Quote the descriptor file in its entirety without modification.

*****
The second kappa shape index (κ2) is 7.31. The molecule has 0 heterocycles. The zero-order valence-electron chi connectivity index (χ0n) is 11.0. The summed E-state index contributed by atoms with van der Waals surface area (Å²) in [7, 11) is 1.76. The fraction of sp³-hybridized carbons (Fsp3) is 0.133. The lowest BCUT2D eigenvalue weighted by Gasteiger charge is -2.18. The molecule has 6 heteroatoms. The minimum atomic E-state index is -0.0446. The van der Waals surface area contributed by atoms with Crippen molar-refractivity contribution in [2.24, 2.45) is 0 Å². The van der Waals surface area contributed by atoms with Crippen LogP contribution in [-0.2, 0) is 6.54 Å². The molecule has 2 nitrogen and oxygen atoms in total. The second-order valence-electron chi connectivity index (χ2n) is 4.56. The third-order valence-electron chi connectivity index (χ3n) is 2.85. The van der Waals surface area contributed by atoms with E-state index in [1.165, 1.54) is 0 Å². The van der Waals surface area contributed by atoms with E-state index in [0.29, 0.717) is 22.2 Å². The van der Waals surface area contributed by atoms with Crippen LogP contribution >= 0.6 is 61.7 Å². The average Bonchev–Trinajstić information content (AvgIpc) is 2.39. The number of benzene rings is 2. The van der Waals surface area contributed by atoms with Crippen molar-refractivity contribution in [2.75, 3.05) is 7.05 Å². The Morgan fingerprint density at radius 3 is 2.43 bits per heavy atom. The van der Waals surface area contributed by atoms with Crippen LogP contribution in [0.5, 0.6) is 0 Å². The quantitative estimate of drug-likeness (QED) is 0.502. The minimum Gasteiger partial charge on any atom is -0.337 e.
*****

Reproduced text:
The second kappa shape index (κ2) is 7.31. The molecule has 0 heterocycles. The zero-order valence-electron chi connectivity index (χ0n) is 11.0. The summed E-state index contributed by atoms with van der Waals surface area (Å²) in [7, 11) is 1.76. The fraction of sp³-hybridized carbons (Fsp3) is 0.133. The lowest BCUT2D eigenvalue weighted by Gasteiger charge is -2.18. The molecule has 6 heteroatoms. The minimum atomic E-state index is -0.0446. The van der Waals surface area contributed by atoms with Crippen molar-refractivity contribution in [2.24, 2.45) is 0 Å². The van der Waals surface area contributed by atoms with Crippen LogP contribution in [-0.2, 0) is 6.54 Å². The molecule has 2 nitrogen and oxygen atoms in total. The second-order valence-electron chi connectivity index (χ2n) is 4.56. The third-order valence-electron chi connectivity index (χ3n) is 2.85. The van der Waals surface area contributed by atoms with E-state index in [1.165, 1.54) is 0 Å². The van der Waals surface area contributed by atoms with E-state index in [0.29, 0.717) is 22.2 Å². The van der Waals surface area contributed by atoms with Crippen LogP contribution >= 0.6 is 61.7 Å². The average Bonchev–Trinajstić information content (AvgIpc) is 2.39. The number of benzene rings is 2. The van der Waals surface area contributed by atoms with Crippen molar-refractivity contribution in [2.75, 3.05) is 7.05 Å². The Morgan fingerprint density at radius 3 is 2.43 bits per heavy atom. The van der Waals surface area contributed by atoms with Crippen LogP contribution in [0.5, 0.6) is 0 Å². The quantitative estimate of drug-likeness (QED) is 0.502. The minimum Gasteiger partial charge on any atom is -0.337 e.